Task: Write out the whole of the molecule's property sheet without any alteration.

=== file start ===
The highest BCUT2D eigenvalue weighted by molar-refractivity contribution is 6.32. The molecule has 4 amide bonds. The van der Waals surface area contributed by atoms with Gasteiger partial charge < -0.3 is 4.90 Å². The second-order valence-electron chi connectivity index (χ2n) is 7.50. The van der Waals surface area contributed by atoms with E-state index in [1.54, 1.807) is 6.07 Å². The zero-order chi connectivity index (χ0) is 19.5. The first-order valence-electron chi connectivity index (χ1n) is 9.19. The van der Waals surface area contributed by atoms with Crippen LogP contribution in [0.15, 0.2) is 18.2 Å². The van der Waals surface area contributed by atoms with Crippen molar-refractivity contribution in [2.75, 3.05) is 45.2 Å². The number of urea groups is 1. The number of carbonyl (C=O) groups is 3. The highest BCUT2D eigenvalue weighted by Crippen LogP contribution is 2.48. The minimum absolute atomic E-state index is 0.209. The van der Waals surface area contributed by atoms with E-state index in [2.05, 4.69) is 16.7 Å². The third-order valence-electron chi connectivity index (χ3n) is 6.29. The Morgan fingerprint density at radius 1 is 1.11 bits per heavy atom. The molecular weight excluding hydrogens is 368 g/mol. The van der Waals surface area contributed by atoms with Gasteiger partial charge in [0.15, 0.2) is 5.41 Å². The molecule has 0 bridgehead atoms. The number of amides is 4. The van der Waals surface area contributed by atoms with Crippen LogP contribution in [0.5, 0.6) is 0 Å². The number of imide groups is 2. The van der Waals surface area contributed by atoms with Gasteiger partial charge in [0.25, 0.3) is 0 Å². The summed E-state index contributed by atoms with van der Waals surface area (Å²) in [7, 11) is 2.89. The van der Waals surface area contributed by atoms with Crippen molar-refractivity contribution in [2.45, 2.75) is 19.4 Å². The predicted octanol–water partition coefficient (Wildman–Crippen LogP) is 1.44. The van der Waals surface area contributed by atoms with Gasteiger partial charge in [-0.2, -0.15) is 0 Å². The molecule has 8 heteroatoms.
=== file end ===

The highest BCUT2D eigenvalue weighted by molar-refractivity contribution is 6.32. The molecule has 4 amide bonds. The van der Waals surface area contributed by atoms with Gasteiger partial charge < -0.3 is 4.90 Å². The second-order valence-electron chi connectivity index (χ2n) is 7.50. The van der Waals surface area contributed by atoms with E-state index in [1.54, 1.807) is 6.07 Å². The zero-order chi connectivity index (χ0) is 19.5. The first-order valence-electron chi connectivity index (χ1n) is 9.19. The van der Waals surface area contributed by atoms with Crippen LogP contribution in [0.15, 0.2) is 18.2 Å². The van der Waals surface area contributed by atoms with Crippen molar-refractivity contribution in [2.75, 3.05) is 45.2 Å². The number of urea groups is 1. The number of carbonyl (C=O) groups is 3. The highest BCUT2D eigenvalue weighted by Crippen LogP contribution is 2.48. The minimum absolute atomic E-state index is 0.209. The van der Waals surface area contributed by atoms with E-state index in [2.05, 4.69) is 16.7 Å². The third-order valence-electron chi connectivity index (χ3n) is 6.29. The Morgan fingerprint density at radius 1 is 1.11 bits per heavy atom. The molecular weight excluding hydrogens is 368 g/mol. The van der Waals surface area contributed by atoms with Gasteiger partial charge in [0.15, 0.2) is 5.41 Å². The molecule has 0 bridgehead atoms. The number of amides is 4. The van der Waals surface area contributed by atoms with Crippen LogP contribution in [0.5, 0.6) is 0 Å². The number of imide groups is 2. The van der Waals surface area contributed by atoms with Gasteiger partial charge in [0.25, 0.3) is 0 Å². The summed E-state index contributed by atoms with van der Waals surface area (Å²) in [7, 11) is 2.89. The van der Waals surface area contributed by atoms with Crippen molar-refractivity contribution in [2.45, 2.75) is 19.4 Å². The predicted octanol–water partition coefficient (Wildman–Crippen LogP) is 1.44. The van der Waals surface area contributed by atoms with Gasteiger partial charge in [-0.2, -0.15) is 0 Å². The molecule has 8 heteroatoms.